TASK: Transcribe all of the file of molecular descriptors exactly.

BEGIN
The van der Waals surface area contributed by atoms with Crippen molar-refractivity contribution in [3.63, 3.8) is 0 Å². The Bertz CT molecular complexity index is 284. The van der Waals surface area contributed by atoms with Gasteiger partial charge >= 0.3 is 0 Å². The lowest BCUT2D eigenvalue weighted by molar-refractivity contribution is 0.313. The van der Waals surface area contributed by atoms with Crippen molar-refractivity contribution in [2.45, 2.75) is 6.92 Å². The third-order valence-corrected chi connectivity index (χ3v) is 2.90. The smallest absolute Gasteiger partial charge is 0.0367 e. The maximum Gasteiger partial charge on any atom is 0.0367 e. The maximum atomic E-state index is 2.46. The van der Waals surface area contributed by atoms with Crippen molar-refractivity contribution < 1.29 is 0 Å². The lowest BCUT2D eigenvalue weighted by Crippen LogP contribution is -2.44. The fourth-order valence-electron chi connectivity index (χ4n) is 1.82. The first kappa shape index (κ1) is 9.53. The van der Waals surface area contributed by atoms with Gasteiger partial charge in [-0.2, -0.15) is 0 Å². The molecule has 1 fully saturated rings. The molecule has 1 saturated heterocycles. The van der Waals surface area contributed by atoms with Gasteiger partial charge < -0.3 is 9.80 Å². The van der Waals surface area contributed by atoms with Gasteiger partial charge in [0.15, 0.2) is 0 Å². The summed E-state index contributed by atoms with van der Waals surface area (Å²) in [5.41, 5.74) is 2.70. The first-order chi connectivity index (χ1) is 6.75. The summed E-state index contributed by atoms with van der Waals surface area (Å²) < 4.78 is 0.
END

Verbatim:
The van der Waals surface area contributed by atoms with Crippen molar-refractivity contribution in [3.63, 3.8) is 0 Å². The Bertz CT molecular complexity index is 284. The van der Waals surface area contributed by atoms with Gasteiger partial charge >= 0.3 is 0 Å². The lowest BCUT2D eigenvalue weighted by molar-refractivity contribution is 0.313. The van der Waals surface area contributed by atoms with Crippen molar-refractivity contribution in [2.45, 2.75) is 6.92 Å². The third-order valence-corrected chi connectivity index (χ3v) is 2.90. The smallest absolute Gasteiger partial charge is 0.0367 e. The maximum Gasteiger partial charge on any atom is 0.0367 e. The maximum atomic E-state index is 2.46. The van der Waals surface area contributed by atoms with Crippen molar-refractivity contribution < 1.29 is 0 Å². The lowest BCUT2D eigenvalue weighted by Crippen LogP contribution is -2.44. The fourth-order valence-electron chi connectivity index (χ4n) is 1.82. The first kappa shape index (κ1) is 9.53. The van der Waals surface area contributed by atoms with Gasteiger partial charge in [-0.2, -0.15) is 0 Å². The molecule has 1 fully saturated rings. The molecule has 1 saturated heterocycles. The van der Waals surface area contributed by atoms with Gasteiger partial charge < -0.3 is 9.80 Å². The van der Waals surface area contributed by atoms with Gasteiger partial charge in [0.15, 0.2) is 0 Å². The summed E-state index contributed by atoms with van der Waals surface area (Å²) in [5.41, 5.74) is 2.70. The first-order chi connectivity index (χ1) is 6.75. The summed E-state index contributed by atoms with van der Waals surface area (Å²) < 4.78 is 0.